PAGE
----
I wrote a post recently about how much I didn't like being asked for #foresight case studies and examples. Then I had a conversation on a listserv where I was told that people have a right to know that foresight 'works' before they sign on the dotted line. Okay. And then, to my chagrin, I ended up writing two case studies for publication. Talk about eating my words. But I still think I'm right, but right for me in my context, in my work with smaller organisations and individuals. We all know that foresight is a cognitive capacity. Running a good foresight process needs to not only produce good outcomes but to also shift ways of thinking about the future to ensure the outcomes are 'sticky'. I think my problem is that we are focusing on the outcomes = proof of value and not as much about mindshifts = proof of value.
The latter is not easily assessed and therein lies the problem, particularly for organisations still obsessed with data and evidence as the basis for decision making. I always say that if someone's brain hurts when using foresight then I have achieved one of my KPIs - but I can't measure that KPI in a conventional sense because there's no data, nothing is measurable empirically. It's a felt KPI not an observable KPI, and I rely not on data but on the person telling me about their experience.
Success in this work for me comes not only from demonstrating that a process has been run and good and valuable outcomes have been achieved, although I acknowledge that these kinds of success measures are what is required in some places. Success for me also comes from seeing the glimmer in someone's eyes when the foresight light bulb goes on, when I know that person 'gets' it, when I know then that their thinking has changed and that they will never think in the same way about the future again. That's a felt KPI.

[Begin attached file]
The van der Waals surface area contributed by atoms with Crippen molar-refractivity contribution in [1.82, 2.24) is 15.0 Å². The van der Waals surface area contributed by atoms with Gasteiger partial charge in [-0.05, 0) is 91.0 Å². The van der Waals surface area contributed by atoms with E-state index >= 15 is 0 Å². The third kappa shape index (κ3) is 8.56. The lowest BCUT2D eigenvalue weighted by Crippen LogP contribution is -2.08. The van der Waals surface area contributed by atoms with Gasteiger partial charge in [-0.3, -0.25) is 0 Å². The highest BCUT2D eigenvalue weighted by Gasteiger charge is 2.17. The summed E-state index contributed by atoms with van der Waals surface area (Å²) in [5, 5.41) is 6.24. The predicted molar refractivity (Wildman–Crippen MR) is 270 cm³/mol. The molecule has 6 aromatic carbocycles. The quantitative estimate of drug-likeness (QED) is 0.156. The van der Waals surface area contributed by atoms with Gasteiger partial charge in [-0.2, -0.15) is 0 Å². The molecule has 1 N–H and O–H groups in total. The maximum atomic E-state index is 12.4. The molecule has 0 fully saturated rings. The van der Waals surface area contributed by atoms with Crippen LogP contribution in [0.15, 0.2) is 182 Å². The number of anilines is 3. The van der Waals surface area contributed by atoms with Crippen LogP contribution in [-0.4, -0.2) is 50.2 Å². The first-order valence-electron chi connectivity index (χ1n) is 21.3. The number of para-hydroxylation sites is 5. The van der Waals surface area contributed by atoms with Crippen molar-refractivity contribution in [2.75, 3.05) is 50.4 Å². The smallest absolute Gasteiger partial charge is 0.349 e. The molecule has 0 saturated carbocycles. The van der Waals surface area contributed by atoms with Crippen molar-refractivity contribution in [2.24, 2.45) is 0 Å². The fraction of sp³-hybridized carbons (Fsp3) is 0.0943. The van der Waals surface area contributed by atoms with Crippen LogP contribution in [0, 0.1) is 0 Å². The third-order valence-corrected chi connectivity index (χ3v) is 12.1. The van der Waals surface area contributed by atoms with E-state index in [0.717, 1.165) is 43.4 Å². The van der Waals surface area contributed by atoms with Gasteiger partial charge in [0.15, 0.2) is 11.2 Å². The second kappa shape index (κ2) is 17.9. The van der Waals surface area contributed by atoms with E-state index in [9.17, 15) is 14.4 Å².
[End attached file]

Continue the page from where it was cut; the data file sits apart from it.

But not many people would be satisfied with felt KPIs in the conventional strategy world. People with open minds who can think beyond data to understand the value of challenging assumptions and beliefs that may not be relevant or useful in the future are rare. Even rarer are people who are ready to take a leap of faith, recognising that the value of foresight is only apparent in hindsight. And who are ready to give foresight the time it needs to embed and for value to emerge. Who appreciate the long term view alongside the short term imperatives. Who want to think differently all the time, not just during one project.
In an integral sense, we need success measures focused in the Left Hand quadrants as well the Right Hand quadrants that reflect futures processes that need to happen in each quadrant.
I provide services in the Upper Right and Lower Left to help people change they way they think about change and the future - by having an impact in the Upper Left. Of course, all good futurists and foresight practitioners seek to do this with their work so I'm not identifying anything new. We just lack success measures and proof of validity that emerge from the Left Hand quadrants, from the internal consciousness and worldviews and organisational cultures, as well as from the Upper Right where success of projects and processes can be empirically measured. Evaluation needs to cover all four quadrants.
Foresight processes and on their own aren't guaranteed to generate a shift in how people think about the future. Good processes on any scale can demonstrate that valuable outcomes can emerge from foresight work. But is there a guarantee that good outcomes will be sustainable without that shift in thinking? I don't know the answer to that yet, but more and more I think the field needs to be viewing proof not only in terms of case studies and best practice but also in terms of felt KPIs, that demonstrate intangible shifts in thinking. Both are needed to give the impact of foresight its longevity.